21. Rustic simplicity
Simple typography goes a long way. The subtle play between font size, italics and condensed type in the Stone Way Cafe logo rings out like a bell. It has space and rhythm. As seen above, there are multiple iterations—one in a straightforward line and one in a playful circular format. By using the same font, both feel directly related and concise. They show that you can still push the envelope with simple fonts and typography.
22. Comforting coffee
There’s something deeply familiar and culturally ingrained about the motion of pouring milk. Milkbar takes full advantage of this emotional connection with a clever typographic play that encourages feelings of comfort. The branding accentuates the pouring concept with long vertical “stripes” that bleed off the top and bottom edges of the cafe window.
23. Rebrand recycle
You might not guess it, but the Fazer Cafe logo is actually two logos in one. The upper “Fazer” typography is taken from the original logo that stems from the cafe’s past. The lower “Cafe” is part of a fresh typographic set design. It’s a creative approach to a rebrand, and it succeeds at merging past and present into one concise package. The unexpected combination of classic free-hand calligraphy with geometric letterforms catches the eye of passersby (who may be in need of sustenance).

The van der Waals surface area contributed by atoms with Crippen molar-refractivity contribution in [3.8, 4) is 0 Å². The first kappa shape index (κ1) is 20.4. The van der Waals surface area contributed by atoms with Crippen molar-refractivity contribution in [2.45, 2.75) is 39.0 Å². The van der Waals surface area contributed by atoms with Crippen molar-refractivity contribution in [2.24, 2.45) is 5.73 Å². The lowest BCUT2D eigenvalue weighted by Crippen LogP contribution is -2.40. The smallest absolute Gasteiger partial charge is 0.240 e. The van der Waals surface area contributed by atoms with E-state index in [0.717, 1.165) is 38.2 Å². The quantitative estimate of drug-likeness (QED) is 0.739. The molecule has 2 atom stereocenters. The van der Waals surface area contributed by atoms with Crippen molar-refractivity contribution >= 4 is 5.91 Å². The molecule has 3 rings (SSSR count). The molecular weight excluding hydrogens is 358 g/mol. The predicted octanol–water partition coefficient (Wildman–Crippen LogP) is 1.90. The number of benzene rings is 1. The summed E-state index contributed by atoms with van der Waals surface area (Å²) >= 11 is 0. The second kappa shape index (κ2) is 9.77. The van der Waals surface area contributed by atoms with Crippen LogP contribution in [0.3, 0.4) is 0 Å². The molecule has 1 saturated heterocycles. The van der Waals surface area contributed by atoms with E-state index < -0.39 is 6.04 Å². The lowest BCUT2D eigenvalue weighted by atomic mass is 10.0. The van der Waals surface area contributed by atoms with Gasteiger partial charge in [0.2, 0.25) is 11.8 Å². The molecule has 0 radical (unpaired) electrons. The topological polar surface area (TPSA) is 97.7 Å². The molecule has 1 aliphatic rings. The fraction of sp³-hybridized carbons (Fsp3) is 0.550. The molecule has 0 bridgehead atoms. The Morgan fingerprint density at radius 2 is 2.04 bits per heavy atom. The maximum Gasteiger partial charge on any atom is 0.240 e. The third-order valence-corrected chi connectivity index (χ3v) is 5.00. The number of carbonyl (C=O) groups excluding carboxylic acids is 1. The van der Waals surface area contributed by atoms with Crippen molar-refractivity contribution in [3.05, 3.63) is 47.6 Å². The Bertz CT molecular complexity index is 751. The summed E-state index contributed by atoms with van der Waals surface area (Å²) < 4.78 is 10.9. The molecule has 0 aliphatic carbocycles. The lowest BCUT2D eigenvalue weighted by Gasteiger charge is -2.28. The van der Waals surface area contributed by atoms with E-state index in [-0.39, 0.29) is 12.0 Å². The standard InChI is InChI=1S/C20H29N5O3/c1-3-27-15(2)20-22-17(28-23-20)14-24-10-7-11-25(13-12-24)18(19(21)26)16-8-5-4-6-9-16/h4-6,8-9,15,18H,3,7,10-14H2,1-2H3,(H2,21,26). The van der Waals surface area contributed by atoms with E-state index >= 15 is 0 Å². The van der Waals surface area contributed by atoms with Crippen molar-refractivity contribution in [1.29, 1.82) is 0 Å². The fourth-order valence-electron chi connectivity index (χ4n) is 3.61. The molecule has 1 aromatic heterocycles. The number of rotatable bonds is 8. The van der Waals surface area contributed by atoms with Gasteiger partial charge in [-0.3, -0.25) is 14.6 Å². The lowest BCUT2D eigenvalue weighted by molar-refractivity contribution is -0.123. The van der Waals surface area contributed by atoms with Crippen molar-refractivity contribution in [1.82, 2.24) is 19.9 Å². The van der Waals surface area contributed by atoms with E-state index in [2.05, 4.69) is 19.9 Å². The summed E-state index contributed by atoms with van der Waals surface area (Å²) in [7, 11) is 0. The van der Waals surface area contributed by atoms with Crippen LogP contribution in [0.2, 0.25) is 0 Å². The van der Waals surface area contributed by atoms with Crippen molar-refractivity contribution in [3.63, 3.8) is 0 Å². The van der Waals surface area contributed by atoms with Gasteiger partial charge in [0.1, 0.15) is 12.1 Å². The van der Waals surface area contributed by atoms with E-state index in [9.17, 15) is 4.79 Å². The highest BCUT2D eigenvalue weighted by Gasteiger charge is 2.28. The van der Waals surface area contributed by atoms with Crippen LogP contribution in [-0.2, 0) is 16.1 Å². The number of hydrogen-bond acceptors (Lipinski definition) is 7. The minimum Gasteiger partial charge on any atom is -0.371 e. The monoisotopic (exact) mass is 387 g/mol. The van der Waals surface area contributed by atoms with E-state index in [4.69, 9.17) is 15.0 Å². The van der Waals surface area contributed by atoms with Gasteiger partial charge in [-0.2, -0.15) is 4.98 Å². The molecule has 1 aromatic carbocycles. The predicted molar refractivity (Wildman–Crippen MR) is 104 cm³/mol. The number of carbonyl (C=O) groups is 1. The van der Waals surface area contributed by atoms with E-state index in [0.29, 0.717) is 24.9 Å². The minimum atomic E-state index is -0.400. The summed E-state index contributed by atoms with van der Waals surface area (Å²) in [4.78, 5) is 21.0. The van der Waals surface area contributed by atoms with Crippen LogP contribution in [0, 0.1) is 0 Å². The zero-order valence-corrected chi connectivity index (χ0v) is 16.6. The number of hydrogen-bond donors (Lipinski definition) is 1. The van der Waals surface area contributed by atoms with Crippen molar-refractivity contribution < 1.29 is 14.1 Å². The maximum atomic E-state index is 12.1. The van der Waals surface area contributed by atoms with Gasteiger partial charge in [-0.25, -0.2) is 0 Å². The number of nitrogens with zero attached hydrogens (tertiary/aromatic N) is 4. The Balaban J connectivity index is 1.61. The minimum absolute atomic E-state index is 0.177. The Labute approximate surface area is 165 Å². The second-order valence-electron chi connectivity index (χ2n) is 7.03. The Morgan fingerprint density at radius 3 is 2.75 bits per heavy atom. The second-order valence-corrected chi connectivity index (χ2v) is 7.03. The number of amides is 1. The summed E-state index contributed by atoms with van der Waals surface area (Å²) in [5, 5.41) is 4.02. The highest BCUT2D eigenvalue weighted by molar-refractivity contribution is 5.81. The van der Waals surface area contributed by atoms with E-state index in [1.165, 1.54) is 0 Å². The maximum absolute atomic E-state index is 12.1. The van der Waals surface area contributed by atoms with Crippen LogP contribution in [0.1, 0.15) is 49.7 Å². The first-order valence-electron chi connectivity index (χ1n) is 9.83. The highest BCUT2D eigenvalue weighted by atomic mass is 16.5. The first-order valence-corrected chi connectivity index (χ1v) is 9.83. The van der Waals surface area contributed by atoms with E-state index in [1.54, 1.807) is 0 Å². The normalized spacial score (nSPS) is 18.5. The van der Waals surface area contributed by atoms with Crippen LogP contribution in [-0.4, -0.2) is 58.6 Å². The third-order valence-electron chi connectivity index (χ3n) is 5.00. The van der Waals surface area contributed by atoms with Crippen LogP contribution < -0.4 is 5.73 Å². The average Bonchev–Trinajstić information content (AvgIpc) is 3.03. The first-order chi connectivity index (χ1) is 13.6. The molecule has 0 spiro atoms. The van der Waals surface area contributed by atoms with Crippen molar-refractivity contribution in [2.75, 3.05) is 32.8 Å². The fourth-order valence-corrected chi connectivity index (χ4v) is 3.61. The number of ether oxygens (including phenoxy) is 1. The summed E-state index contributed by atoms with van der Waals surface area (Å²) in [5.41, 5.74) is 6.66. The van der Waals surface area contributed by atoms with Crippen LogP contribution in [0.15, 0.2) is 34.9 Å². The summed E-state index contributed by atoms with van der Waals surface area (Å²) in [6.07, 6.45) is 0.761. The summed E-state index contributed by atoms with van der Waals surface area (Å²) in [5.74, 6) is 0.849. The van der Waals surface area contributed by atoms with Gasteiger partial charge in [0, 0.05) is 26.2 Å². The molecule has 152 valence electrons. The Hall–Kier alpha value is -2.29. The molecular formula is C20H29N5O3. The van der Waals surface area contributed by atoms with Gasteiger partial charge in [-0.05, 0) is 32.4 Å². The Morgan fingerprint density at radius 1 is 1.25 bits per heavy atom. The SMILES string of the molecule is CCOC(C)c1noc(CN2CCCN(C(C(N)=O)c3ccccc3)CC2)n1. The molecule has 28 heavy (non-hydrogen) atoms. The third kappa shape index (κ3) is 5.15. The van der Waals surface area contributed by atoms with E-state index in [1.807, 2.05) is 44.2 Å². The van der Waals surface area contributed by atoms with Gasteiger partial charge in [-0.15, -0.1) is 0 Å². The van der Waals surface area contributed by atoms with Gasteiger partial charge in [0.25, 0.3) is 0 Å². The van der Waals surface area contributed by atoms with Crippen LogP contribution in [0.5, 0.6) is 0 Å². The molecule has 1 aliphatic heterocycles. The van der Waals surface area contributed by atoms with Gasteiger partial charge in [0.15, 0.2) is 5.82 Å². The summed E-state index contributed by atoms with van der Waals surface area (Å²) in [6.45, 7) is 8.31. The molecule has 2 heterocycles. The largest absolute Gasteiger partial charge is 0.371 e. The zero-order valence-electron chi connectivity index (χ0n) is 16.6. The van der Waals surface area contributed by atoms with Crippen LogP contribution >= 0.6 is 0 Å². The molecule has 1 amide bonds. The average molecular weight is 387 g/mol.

24. Modern geometry
Colorado’s own Middle State Coffee brings specialty coffee from far and wide to the city of Denver. This logo depicts the region’s mountainous landscape with clean lines and elegant geometry, punctuating it perfectly with the overlapping “sun” as a circle. Simple, yet smart, you might notice that the mountains form an “M” as a hint to the brand’s name.
25. Tasteful fun
Bronuts is a friendly neighborhood coffee and donut shop owned by two brothers in Winnipeg, Canada. The logo has two iterations which are linked by a fun donut illustration. The spacing of the representational elements is balanced. The illustration sensibility is playful, yet professional. Additionally, the tasteful use of color accents the donut and coffee cup without distracting the eye.
26. Time-honored tradition
When it comes to food, a homespun Americana style can add a warm, comforting tone. Hot Bread Kitchen combines clean, modern typography and spacing with a traditional “seal” circle and wheat illustrations to great effect. Overlaid on black and white photography of bakers in action, this brand design sends a welcoming vibe.